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LIVING AGE.

A

CONDUCTED BY E. LITTELL.

D PLURIDUS UXUM.

“ These publications of the day should from time to time be winnowed, the wheat carefully prescrted, and thic chat

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We are very glad to find so general an expression of the satisfaction of our subscribers at receiving the sixteen additional pages in each number. There are in this Volume two hundred pages more than in the last.

Among the longer and graver articles, we have been especially pleased with

Speculators among the Stars, from Black

wood,
Cardinal Mezzofanti, from the Edinburgh

Review,
Life of Dalton, from the Quarterly Re-

view,
Cardinal Wolsey, etc.,
Ballads of the People, from the West-

minster Review,
The Moravian Brethren,one of Chambers's

Monographs,
English Letter Writers, from Fraser's

Magazine,
Light Readings in Alison, from the New

Monthly Magazine,

The World to come, from the Christian

Observer,
How shall we deal with the War, etc.,
Boundary Map of Europe, from the Dab-

lin University Magazine,
The three first articles from Tait's Maga-

zine,
Cromwell, by Carlyle and Guizot, from the

Times,
Lord Mahon on the Declaration of Inde-

pendence, from The National Intelli

gencer,
Articles on Mrs. Jameson's Common Place

Book,
Kossuth on the European War.

Our favorites among the lighter reading, are

Zaidee, From Blackwood,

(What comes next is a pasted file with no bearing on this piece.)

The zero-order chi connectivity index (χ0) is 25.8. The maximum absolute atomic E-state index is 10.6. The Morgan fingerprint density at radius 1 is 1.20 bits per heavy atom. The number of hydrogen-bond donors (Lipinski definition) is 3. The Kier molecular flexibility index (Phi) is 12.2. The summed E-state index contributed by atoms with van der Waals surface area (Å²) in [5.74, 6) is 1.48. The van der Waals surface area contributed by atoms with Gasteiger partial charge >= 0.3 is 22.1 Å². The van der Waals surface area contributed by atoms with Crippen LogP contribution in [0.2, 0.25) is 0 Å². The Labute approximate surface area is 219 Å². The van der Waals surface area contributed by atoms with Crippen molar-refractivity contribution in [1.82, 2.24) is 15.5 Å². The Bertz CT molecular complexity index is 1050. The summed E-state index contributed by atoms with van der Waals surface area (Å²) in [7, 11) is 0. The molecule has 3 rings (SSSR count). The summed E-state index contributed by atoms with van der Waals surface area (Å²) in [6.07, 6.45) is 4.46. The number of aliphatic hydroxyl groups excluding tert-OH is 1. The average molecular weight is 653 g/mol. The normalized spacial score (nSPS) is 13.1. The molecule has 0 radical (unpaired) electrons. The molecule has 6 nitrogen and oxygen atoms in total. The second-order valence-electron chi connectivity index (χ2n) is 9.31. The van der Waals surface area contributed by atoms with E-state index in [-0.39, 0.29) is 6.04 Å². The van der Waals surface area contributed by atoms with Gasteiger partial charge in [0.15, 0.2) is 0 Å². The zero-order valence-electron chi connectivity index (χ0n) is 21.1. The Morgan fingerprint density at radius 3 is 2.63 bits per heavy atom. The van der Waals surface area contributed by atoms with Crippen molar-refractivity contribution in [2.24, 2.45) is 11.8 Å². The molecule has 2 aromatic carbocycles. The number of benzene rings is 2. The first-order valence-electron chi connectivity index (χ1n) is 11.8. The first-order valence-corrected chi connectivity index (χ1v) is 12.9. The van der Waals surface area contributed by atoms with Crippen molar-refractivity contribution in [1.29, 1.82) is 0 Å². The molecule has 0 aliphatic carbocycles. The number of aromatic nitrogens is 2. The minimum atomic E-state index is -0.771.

Seven Poor Travellers, from Household Alwyn's First Wife, from Fraser,

Words. The Second Laby, from Chambers, A very great increase of literary and political matter is given from The Times, Spectator, Examiner, and Economist.

The quantity of matter in the Living Age is equal to that in the whole of the following for a year: EDINBURGI REVIEW,

NORTI British Review,
QUARTERLY REVIEW,

BLACKWood's MAGAZINE.
WESTMINSTER Review,

There is no magazine published in the country which contains more than about half the matter of the Living Age. The cost of the work is so great, that we really need the helping hands of such subscribers as are pleased and satisfied with it, to promote its circulation among their neighbors. The success of a work does not depend so much on its merits as on the zeal with which it is urged upon the public by the publisher. The Living Age has had no advantage of this kind. We have not liked to fill the papers with statements, that “ on account of the immense demand we have been obliged to postpone the publication !” That “the mails from all parts of the country were bringing so many orders to us, that when they were about fifty miles from Boston they were locked together in a great circle, so that they could get no nearer, till the line was fortunately broken by an earthquake and volcano, which gave some of them a susicient start to get out of the way of the others; the bank notes of those which were blown up falling in a steady shower down our chimney for three weeks!” On the contrary, we promise, and are really able, to supply punctually and promptly all orders with which we may be favored.

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